7) Sales language can look like pandering in the cold light of day.
The proposal language didn’t look unusual compared to agency proposals I’ve seen before—but the PR crisis underlines that what looks normal in a sales proposal can look sleazy to outsiders.
For instance, Nevins highlighted his higher-ed experience—a legitimate selling point, yet amidst scandal, it looks like he was trying to monetize a government service role. Likewise, consider the language about SEO:
“[l]aunch an aggressive and comprehensive online campaign to eliminate the negative search results for UC Davis and the Chancellor through strategic modifications to existing and future content and generating original content as needed”
In short, they’re saying they’ll create a strategy for on-site and off-site SEO work. That’s a ‘normal’ description of SEO services, except that it sounds sinister in context—because it was designed to hide a reviled news event.
8) Clients may throw you under the bus.
In a recent article, UC Davis chancellor Linda Katehi acknowledged:
“In hindsight, we should have been more careful in reviewing some of the more unrealistic and ridiculous scope-of-work claims in the written proposals of our outside vendors,” Katehi said. “What might be accepted industry hyperbole in the private public relations world falls far beneath the high standards of a public institution of higher learning.”
My translation? ‘We’re sorry we got caught. The agencies promised big results, which is why we agreed to pay them a lot.’ She got caught, so she threw the agencies under the bus.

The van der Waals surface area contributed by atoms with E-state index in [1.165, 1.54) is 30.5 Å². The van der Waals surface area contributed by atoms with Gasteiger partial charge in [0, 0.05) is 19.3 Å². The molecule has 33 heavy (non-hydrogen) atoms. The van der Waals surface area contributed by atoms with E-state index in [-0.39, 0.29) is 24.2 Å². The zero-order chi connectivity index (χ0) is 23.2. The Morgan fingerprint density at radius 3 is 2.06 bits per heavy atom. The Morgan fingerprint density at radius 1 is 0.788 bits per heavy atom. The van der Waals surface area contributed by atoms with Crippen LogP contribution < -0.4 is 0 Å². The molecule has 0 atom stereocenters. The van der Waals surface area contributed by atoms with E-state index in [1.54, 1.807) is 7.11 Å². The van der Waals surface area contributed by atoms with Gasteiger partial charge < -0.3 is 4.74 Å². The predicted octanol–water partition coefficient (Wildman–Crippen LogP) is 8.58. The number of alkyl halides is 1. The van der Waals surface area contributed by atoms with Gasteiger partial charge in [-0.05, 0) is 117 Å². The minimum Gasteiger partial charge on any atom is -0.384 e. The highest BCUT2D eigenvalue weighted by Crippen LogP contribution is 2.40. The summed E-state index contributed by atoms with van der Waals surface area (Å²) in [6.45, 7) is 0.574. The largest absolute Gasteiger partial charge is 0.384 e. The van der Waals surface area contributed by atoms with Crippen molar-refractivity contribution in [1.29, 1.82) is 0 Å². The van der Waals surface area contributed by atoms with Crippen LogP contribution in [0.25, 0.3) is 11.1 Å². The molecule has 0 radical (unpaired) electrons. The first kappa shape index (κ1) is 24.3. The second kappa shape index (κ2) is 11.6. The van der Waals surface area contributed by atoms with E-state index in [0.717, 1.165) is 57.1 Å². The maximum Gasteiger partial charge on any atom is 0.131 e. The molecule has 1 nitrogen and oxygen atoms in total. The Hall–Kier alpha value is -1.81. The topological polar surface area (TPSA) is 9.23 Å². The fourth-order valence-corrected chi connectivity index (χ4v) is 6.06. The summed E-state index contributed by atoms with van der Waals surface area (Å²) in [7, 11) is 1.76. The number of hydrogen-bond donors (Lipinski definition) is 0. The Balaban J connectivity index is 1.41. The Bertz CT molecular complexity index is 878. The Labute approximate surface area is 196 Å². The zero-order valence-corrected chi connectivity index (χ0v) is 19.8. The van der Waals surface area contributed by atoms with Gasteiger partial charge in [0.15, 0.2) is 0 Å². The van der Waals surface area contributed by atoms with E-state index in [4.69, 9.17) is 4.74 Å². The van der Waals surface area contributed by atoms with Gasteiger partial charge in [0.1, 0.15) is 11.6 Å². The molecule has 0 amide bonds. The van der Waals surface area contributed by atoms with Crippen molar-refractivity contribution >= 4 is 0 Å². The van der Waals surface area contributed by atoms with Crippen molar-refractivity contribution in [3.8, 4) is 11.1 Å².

9) Big-client contracts tend to involve a Purchasing department.
Although the Nevins and IDMLOCO contracts were sizeable, the contracts show the agencies had to work with the school’s Purchasing department.
From my own experience, that’s never fun—Purchasing’s job is to spend as little as possible, which typically means treating any services as an undifferentiated commodity.
The contracts also required up to $2 million in various types of insurance coverage. Want a big contract? Be sure your insurance policy matches.
10) Adjust the scope to the client’s needs.
I noticed that the Nevins contract was just under $100,000—it was $99,000, to be exact. I’m curious whether the agency and client “structured” the contract to be just under $100K to avoid triggering a higher level of internal signoffs.
Both contracts are a fraction of the university’s overall budget, of $4 billion.
Learning from this at your agency
Should Linda Katehi have hired the two agencies in the first place? As Chancellor, she’s responsible for the school’s reputation—but using public funds to help her personal reputation seems to have taken it too far.
Before you submit your next proposal, think: What would it look like if this proposal went public? Most clients aren’t controversial but some are.
If you make it a practice to work with controversial clients, be sure you’ve updated your agency’s own crisis communications plan. The agencies’ apparent “no comment” stance doesn’t appear to be helping.
Question: What’s your reaction to the Nevins and IDMLOCO sales proposals?